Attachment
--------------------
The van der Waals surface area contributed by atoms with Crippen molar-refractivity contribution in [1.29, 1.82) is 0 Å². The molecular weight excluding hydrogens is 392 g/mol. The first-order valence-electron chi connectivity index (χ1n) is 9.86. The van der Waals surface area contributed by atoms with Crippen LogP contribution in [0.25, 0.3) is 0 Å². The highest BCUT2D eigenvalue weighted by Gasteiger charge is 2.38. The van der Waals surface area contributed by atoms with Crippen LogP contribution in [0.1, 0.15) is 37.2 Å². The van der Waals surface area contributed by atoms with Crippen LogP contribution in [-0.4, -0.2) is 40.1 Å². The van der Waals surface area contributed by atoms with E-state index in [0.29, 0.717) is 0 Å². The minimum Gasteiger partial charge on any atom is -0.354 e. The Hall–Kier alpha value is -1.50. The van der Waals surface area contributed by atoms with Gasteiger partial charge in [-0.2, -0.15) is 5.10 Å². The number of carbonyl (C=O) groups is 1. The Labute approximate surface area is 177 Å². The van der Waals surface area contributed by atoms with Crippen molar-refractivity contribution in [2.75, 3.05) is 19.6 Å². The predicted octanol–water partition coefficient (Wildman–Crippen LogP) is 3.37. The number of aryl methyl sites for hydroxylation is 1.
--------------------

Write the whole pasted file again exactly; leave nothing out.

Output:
The van der Waals surface area contributed by atoms with Crippen molar-refractivity contribution in [1.29, 1.82) is 0 Å². The molecular weight excluding hydrogens is 392 g/mol. The first-order valence-electron chi connectivity index (χ1n) is 9.86. The van der Waals surface area contributed by atoms with Crippen LogP contribution in [0.25, 0.3) is 0 Å². The highest BCUT2D eigenvalue weighted by Gasteiger charge is 2.38. The van der Waals surface area contributed by atoms with Crippen LogP contribution in [0.1, 0.15) is 37.2 Å². The van der Waals surface area contributed by atoms with Crippen LogP contribution in [-0.4, -0.2) is 40.1 Å². The van der Waals surface area contributed by atoms with E-state index in [0.29, 0.717) is 0 Å². The minimum Gasteiger partial charge on any atom is -0.354 e. The Hall–Kier alpha value is -1.50. The van der Waals surface area contributed by atoms with Gasteiger partial charge in [-0.2, -0.15) is 5.10 Å². The number of carbonyl (C=O) groups is 1. The Labute approximate surface area is 177 Å². The van der Waals surface area contributed by atoms with Crippen molar-refractivity contribution in [2.75, 3.05) is 19.6 Å². The predicted octanol–water partition coefficient (Wildman–Crippen LogP) is 3.37. The number of aryl methyl sites for hydroxylation is 1.